To overcome this, I think the easiest thing in the world would be to open our worship to everything. There is no reason in the world, other than calcified tradition, for an arbitrary secular/sacred divide. Especially in the Wesleyan tradition, we need to recognize that so many of Charles Wesley's hymns were written to be sung to popular tunes. In John Wesley's instructions for singing which open the United Methodist Hymnal, we read that if we know a certain set of words to a tune, we are to forget them and learn the new ones as quickly as possible. What would it be like if the Church were to open itself not just to Sandi Patti and Toby Mac, but to Jay-Z, Kings of Leon, and George Strait? There are also a slew of "secular" songs that, if one listens closely enough, have a message the Church could embrace easily. Songs by the Irish bands U2 and the Alarm, the American band The Call, Marvin Gaye and the Neville Brothers all offer themselves to us as a source of inspiration.

There is no reason, other than a certain cultural preference for reticence in certain public settings, that our reverence for God limits us in our expression of joy at the great gift of salvation and new life in God. This also does not mean that silence is also precluded. On the contrary, some noise mixed with silence can be even more effective. We need to be creative in our approach to all sorts of possibilities, particularly if we wish to be a Church that is alive. Wouldn't it be nice, after all, if we could proclaim that when we sing every song, our hearts go loop-de-loop and we can do no wrong?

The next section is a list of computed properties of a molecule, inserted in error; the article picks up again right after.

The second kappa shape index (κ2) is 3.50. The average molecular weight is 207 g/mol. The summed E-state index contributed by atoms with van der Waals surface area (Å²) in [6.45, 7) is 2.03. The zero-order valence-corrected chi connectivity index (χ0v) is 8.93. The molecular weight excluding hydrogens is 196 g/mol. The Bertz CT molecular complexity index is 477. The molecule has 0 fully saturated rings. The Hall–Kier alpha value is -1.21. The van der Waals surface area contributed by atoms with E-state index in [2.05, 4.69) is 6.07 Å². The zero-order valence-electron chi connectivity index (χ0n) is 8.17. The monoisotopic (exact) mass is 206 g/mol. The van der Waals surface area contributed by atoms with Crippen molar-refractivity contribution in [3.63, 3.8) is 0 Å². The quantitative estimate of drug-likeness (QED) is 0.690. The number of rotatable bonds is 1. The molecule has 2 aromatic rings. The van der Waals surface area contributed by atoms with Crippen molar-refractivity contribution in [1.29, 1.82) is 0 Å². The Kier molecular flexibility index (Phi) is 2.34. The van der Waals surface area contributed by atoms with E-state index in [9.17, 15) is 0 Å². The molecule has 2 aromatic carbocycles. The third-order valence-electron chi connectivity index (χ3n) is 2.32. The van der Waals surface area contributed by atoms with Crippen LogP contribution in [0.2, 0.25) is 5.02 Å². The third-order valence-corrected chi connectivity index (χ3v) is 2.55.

Monday, November 08, 2010


I discovered yet another wonderful band today, called Wookiefoot. As I watched a couple vids at YouTube to acquaint myself with them, I got to thinking about something that has actually been brewing for quite a while.

Why can't our Christian worship services more closely resemble something like this?

This is pure joy and celebration. Dancing and exuberance as a people gathered together celebrate . . . being together.

Now, I know there will be those who will say, "What about contemporary praise worship?" Most contemporary praise music is, to be blunt, quite awful. Musically it is bland and formulaic. Lyrically, it is usually more about celebrating how marvelous it is to be me, the one saved, rather than praising God, anyway. Whether it's Deadheads spinning in endless circles, headbangers pounding to the beat, or the folks at this festival simply celebrating life, why is this missing from our worship experience?

At what point was it decreed that Christian worship must be bland, boring, even morose?

Why should we feel it necessary to yield celebration to secular experiences, aided by cannabis?